On July 16, 1945 the first prototype of the implosion Atomic Bomb (called the 'Gadget') was detonated at Jornada del Muerto (Journey of Death) desert in South Central New Mexico. This was the initial culmination of the Manhattan Project. The Technical Director, Robert Oppenheimer named the test, "Trinity". Many books have been written about the project and some pictures and details can be found here.
The "Trinity" test site is open to the public only two days a
year. One great way to visit it is to arrange a bus trip
through the museum that includes docents that are retired
physicists and engineers from Sandia Labs and related
organizations. Our trip was scheduled so that we could visit
the "Trinity" site while in town. Being able to spend time
with some of the retirees from these facilities was a real plus as
we discussed some of the experiments that took place such as
"Trestle". They told me I was showing my age!
Being a typical engineer and interested in radiation monitoring,
I took my GM (Geiger-Müller) counter along. I knew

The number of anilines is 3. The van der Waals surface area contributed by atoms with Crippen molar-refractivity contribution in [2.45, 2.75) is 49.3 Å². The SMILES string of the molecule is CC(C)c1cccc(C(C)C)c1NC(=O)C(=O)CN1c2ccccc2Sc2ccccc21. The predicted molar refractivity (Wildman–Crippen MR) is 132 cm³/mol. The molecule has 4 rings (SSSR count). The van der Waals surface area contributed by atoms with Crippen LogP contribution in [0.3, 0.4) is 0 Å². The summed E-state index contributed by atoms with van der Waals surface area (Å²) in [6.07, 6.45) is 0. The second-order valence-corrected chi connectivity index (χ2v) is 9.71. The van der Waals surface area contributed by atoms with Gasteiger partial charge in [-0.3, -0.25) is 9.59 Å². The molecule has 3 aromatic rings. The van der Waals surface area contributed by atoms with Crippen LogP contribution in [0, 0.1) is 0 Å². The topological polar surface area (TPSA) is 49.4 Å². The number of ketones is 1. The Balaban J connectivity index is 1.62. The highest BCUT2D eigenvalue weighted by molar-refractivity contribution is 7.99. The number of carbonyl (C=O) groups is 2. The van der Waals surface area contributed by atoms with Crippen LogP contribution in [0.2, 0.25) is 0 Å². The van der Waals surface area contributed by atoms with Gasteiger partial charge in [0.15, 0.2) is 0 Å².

ahead of time that the site was cleaned up and radiation levels
would be low.
|McDonald Ranch House, where final assembly of Plutonium pieces and neutron initiator were completed||Only remains left of the tower that held the "gadget"
It vaporized in the explosion
|Docent describing Ground Zero|
|Security hiding behind the bushes
||Docents (yellow hats) giving lecture on the Trinity story
at McDonald. They're retired Sandia Physicists and
||All that remains of "Jumbo". An approach to an
intermediate test that was ruled out as the development
|Fatman, weaponized version of the "gadget"|| Central point outside ground zero
|| Trinitite: fused sand found under "gadget" detonation
-Still radioactive today-
Any visit to a radioactive site always raises the question as to how much exposure am I going to be receiving? Being a retired engineer, I couldn't resist the opportunity to do some measurements of my own. I carried a RADALERT GM counter which is sensitive to alpha, beta and gamma radiation to various degrees.
The background radiation well outside the test site was averaging about 15 CPM (counts per minute). The hottest spot I could find inside the inner fence was 300 CPM which was maybe 75 yards from ground zero on the north side at waist height. When the counter was held next to the few remaining pieces of Trinitite on the ground, only modest increase in the count was noted. My conclusion was that most of the radiation was gamma plus cosmic background. No wind was blowing this day so I really don't think that the count had much contribution from alpha and beta emissions. Of course, the site has been cleaned up by removing the top layer of Trinitite and soil particularly around ground zero.